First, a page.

Wolfson v. Brammer, et al

Filing 47

ORDER granting 19 Motion to Dismiss Case for Lack of Jurisdiction; granting 20 Motion to Dismiss Case on grounds of mootness; denying 35 Motion for Summary Judgment. Signed by Judge Frederick J Martone on 1/14/2009. (LAD)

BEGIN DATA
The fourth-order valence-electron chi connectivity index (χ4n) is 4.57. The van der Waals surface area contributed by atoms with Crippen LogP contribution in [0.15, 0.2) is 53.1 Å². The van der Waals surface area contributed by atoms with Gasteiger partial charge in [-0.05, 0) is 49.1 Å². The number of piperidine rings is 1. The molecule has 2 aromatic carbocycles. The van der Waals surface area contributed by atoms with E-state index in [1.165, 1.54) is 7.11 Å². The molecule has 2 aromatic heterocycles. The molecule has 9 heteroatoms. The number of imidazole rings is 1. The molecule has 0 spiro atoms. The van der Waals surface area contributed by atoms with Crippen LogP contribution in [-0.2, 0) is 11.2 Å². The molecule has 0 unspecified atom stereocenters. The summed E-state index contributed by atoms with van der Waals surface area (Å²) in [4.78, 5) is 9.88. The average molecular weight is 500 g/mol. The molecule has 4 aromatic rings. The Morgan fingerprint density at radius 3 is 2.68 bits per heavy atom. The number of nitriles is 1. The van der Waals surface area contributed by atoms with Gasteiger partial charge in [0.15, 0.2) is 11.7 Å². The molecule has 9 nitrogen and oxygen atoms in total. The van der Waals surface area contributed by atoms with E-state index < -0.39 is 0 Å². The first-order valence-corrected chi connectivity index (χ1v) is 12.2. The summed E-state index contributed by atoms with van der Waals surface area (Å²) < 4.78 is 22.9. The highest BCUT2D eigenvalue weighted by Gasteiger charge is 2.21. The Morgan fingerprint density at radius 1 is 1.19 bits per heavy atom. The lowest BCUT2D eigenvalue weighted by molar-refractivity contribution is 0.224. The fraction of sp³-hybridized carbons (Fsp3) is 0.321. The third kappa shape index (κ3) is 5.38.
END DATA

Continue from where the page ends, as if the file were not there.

Download PDF